It’s a short walk from the footbridge past the huge Excel exhibition and conference centre to reach Custom House station where I arrived twenty five minutes after leaving Woolwich.

Custom House is on another DLR line (the one from Beckton) and another where the wraps have come off the signs ….

…. and staff are getting everything ready behind the barriers.

The Crossrail island platform has been built next to the DLR island platform enabling a handy interchange between the two giving residents of Beckton a good alternative to destinations they would currently use the DLR and other Underground lines to reach.

Most notably the next two DLR stations west are Royal Victoria and Canning Town where interchange is available with the Jubilee line as well as DLR trains to Stratford where there are connections at West Ham along the way with the District and Hammersmith & City line and c2c. By changing to Crossrail at Custom House, Bectonians will have many more travel options with quicker journey times.

The next station after Custom House on Crossrail is a mere three and a half minutes away at Canary Wharf. It took me exactly ten minutes by taking the DLR to Canning Town where there’s a handy split level interchange with the Jubilee line …

A spiky Canning Town

…. then after passing through North Greenwich you’re soon arriving at Canary Wharf and its vast cavernous station – giving a taster of what we can expect from the new Crossrail stations.

I could have stayed on the DLR from Custom House and changed at Poplar on to another DLR line which also serves Canary Wharf, but frequencies are lower and journey time longer so discounted that option, or I could have taken the short walk – about eight minutes – from Poplar to Canary Wharf.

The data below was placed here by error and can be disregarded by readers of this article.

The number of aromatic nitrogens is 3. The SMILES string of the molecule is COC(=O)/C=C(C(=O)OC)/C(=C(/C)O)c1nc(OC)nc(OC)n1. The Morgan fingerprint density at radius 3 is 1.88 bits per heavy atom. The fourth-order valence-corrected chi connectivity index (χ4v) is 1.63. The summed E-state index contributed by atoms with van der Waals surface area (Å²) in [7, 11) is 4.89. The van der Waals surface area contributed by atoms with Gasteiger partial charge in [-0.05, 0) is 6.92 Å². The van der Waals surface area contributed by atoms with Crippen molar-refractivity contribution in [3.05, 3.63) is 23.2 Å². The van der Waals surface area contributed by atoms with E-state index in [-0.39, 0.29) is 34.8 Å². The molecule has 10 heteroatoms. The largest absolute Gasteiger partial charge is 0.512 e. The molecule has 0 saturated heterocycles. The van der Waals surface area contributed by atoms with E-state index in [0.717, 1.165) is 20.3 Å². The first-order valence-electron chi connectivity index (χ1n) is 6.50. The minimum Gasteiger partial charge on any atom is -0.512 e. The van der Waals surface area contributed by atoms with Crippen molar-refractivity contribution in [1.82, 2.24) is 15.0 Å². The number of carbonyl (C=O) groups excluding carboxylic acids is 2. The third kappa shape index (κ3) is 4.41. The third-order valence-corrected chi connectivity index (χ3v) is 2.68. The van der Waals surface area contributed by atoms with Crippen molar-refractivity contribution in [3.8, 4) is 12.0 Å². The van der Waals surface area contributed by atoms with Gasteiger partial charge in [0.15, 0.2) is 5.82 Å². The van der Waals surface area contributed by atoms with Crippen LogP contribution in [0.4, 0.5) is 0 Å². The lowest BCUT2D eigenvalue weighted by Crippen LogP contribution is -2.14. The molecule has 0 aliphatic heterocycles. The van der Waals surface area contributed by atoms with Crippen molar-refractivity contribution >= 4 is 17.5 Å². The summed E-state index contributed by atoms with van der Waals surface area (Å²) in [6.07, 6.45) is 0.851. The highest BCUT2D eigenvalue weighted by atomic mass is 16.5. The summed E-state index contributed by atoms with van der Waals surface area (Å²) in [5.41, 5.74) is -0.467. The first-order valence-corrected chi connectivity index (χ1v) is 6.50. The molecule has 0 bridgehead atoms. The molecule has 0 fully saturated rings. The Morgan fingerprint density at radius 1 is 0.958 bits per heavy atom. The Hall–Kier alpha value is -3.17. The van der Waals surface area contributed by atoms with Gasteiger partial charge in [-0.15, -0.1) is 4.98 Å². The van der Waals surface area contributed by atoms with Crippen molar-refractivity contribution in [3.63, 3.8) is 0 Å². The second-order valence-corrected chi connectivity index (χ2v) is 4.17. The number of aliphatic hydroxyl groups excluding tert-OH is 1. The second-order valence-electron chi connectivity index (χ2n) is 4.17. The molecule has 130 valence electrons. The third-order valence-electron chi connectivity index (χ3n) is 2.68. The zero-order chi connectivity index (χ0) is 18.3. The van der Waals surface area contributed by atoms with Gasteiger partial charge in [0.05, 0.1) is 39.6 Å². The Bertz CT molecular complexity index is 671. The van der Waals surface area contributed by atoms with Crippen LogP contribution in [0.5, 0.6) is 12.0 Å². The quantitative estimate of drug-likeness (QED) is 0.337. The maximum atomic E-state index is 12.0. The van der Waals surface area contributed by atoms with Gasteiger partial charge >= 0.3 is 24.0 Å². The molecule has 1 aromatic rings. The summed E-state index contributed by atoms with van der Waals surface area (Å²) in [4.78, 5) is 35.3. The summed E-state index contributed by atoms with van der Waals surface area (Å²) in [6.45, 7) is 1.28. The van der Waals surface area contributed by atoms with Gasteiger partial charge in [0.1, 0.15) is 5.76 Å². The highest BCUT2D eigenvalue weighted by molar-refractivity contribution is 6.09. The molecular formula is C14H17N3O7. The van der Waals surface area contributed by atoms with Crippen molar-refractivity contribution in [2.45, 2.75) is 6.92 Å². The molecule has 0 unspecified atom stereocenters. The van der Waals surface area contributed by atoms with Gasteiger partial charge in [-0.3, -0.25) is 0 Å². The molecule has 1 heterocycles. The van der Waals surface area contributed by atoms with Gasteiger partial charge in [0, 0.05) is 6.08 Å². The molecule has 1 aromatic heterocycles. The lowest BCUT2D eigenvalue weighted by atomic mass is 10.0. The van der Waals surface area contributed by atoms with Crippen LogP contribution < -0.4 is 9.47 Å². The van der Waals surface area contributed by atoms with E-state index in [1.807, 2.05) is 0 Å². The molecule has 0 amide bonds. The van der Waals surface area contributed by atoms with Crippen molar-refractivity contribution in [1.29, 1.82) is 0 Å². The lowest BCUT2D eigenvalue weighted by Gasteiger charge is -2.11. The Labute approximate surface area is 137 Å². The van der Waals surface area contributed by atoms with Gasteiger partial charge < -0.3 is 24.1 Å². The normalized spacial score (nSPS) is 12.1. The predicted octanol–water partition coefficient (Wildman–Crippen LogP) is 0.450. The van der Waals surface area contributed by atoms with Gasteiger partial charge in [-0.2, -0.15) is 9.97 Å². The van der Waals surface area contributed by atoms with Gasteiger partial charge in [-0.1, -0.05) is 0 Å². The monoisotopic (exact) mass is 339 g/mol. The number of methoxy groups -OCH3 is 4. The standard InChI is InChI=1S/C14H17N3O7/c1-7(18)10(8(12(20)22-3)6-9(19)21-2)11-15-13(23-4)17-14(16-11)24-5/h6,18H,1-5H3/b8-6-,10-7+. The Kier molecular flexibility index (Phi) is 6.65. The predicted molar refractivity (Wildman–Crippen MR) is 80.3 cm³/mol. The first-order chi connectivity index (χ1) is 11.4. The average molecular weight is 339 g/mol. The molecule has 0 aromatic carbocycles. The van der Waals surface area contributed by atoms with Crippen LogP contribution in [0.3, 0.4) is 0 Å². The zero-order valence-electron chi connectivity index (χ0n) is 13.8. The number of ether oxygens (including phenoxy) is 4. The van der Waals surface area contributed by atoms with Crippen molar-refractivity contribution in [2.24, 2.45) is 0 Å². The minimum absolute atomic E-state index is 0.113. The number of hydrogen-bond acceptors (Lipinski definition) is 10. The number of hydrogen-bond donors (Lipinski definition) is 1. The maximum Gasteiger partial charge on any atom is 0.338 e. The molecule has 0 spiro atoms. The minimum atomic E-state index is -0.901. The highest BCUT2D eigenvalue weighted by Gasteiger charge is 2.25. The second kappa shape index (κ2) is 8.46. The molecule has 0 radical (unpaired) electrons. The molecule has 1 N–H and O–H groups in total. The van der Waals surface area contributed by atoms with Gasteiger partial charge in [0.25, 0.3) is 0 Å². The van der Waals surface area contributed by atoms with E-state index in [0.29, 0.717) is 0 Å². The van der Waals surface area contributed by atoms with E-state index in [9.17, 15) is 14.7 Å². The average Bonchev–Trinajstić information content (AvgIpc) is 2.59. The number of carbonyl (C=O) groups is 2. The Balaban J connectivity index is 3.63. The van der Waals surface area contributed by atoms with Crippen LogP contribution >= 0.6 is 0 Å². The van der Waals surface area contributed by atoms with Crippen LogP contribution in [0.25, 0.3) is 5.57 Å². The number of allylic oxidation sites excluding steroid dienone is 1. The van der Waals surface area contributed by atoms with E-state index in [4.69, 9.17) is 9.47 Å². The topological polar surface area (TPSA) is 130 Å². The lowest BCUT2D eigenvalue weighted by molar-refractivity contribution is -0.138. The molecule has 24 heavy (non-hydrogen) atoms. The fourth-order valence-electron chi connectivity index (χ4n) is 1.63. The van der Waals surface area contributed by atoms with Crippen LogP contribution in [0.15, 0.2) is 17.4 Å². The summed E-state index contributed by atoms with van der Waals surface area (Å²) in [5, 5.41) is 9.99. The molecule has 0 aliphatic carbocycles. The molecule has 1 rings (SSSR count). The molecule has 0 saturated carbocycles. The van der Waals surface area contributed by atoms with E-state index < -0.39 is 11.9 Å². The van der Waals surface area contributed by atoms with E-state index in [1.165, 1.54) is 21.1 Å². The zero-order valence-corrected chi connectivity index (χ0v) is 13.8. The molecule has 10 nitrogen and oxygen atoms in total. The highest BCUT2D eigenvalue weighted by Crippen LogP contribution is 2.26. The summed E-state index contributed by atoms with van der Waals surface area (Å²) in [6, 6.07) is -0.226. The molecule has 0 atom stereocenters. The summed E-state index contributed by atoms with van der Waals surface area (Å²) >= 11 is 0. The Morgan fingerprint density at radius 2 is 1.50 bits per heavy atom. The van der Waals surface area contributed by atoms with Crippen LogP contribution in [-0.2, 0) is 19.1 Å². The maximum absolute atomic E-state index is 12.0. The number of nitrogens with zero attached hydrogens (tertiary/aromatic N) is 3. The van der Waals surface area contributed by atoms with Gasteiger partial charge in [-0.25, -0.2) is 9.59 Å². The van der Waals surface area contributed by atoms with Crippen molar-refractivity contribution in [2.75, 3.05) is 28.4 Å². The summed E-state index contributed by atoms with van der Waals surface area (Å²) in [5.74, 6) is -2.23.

A journey from Woolwich to Canary Wharf would have taken 22 minutes on the DLR and Jubilee line whereas Crossrail will take just over half that time so it’ll be goodbye DLR and Jubilee for many commuters.

Canary Wharf is another Woolwich style split station arrangement with the new Crossrail station sited about 350 yards north of the Jubilee line station making for a rather inconvenient interchange between the two. The DLR station is sited in a third location. Three stations run by TfL on three different systems all with the same name. What could possibly go wrong?

I always find Canary Wharf a bit of a rabbit warren to walk around especially when using the plush swanky shopping mall to navigate through the area however, I was pleased to see direction signs have been updated …

…. including a rather nice naming of Crossrail Place where you’ll find the new station.

(The Jubilee line interestingly is located in Jubilee Square).

The new Crossrail station is located in part of a former dock which was drained to allow for its construction.

Above it is a rather impressive building housing a high end eatery at a high level.

The nautical themed roof over buildings which are on top of the station

The next station on Crossrail is the much loved Whitechapel famous for where the Overground passes under the Underground and now Crossrail joins the mix on the same site and where there’s been an extensive rebuild in a Tardis like way behind the original entrance on Whitechapel Road which has been refurbished and retained.

As well as the Overground providing links to New Cross, Croydon and Crystal Palace the District and Hammersmith & City lines will being passengers in from Upminster, Barking and East Ham giving huge potential for new interchange and journey possibilities with Crossrail.

Expect Whitechapel to become a major hub for interchange.

A one stop journey on Crossrail from Canary Wharf to Whitechapel will whisk passengers between the two stations in just four minutes. My journey on Monday involved the Jubilee line one stop to Canada Water where there’s a handy split level change to the Overground to Whitechapel. It took 13 minutes.